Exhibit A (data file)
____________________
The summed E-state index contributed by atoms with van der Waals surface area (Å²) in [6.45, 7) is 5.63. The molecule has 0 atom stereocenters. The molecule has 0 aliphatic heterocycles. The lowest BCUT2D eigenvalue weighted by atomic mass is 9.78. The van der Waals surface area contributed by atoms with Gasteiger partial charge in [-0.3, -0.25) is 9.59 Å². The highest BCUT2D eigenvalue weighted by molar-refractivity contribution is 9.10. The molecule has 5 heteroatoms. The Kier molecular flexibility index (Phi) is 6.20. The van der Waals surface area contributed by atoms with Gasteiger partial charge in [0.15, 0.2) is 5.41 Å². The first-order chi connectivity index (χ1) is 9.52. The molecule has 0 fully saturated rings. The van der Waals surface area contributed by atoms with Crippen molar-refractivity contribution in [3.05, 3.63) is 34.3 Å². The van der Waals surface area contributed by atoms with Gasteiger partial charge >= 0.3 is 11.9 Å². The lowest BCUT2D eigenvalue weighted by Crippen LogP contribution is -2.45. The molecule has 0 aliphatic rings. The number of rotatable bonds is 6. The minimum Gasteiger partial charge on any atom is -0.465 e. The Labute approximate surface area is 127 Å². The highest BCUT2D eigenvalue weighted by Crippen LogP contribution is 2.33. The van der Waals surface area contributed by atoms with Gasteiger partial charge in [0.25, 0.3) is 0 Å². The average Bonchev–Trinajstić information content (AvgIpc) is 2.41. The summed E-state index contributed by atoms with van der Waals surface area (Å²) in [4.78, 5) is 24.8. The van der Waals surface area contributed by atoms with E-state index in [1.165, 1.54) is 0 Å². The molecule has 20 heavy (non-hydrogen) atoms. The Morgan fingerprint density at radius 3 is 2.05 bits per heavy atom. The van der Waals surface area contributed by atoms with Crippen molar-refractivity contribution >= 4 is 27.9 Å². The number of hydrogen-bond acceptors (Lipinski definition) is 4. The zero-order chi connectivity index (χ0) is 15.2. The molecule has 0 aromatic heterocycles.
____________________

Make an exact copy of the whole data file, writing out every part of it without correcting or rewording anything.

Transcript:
The summed E-state index contributed by atoms with van der Waals surface area (Å²) in [6.45, 7) is 5.63. The molecule has 0 atom stereocenters. The molecule has 0 aliphatic heterocycles. The lowest BCUT2D eigenvalue weighted by atomic mass is 9.78. The van der Waals surface area contributed by atoms with Gasteiger partial charge in [-0.3, -0.25) is 9.59 Å². The highest BCUT2D eigenvalue weighted by molar-refractivity contribution is 9.10. The molecule has 5 heteroatoms. The Kier molecular flexibility index (Phi) is 6.20. The van der Waals surface area contributed by atoms with Gasteiger partial charge in [0.15, 0.2) is 5.41 Å². The first-order chi connectivity index (χ1) is 9.52. The molecule has 0 fully saturated rings. The van der Waals surface area contributed by atoms with Crippen molar-refractivity contribution in [3.05, 3.63) is 34.3 Å². The van der Waals surface area contributed by atoms with Gasteiger partial charge >= 0.3 is 11.9 Å². The lowest BCUT2D eigenvalue weighted by Crippen LogP contribution is -2.45. The molecule has 0 aliphatic rings. The number of rotatable bonds is 6. The minimum Gasteiger partial charge on any atom is -0.465 e. The Labute approximate surface area is 127 Å². The highest BCUT2D eigenvalue weighted by Crippen LogP contribution is 2.33. The van der Waals surface area contributed by atoms with Gasteiger partial charge in [0.25, 0.3) is 0 Å². The average Bonchev–Trinajstić information content (AvgIpc) is 2.41. The summed E-state index contributed by atoms with van der Waals surface area (Å²) in [4.78, 5) is 24.8. The van der Waals surface area contributed by atoms with E-state index in [1.165, 1.54) is 0 Å². The molecule has 20 heavy (non-hydrogen) atoms. The Morgan fingerprint density at radius 3 is 2.05 bits per heavy atom. The van der Waals surface area contributed by atoms with Crippen molar-refractivity contribution >= 4 is 27.9 Å². The number of hydrogen-bond acceptors (Lipinski definition) is 4. The zero-order chi connectivity index (χ0) is 15.2. The molecule has 0 aromatic heterocycles.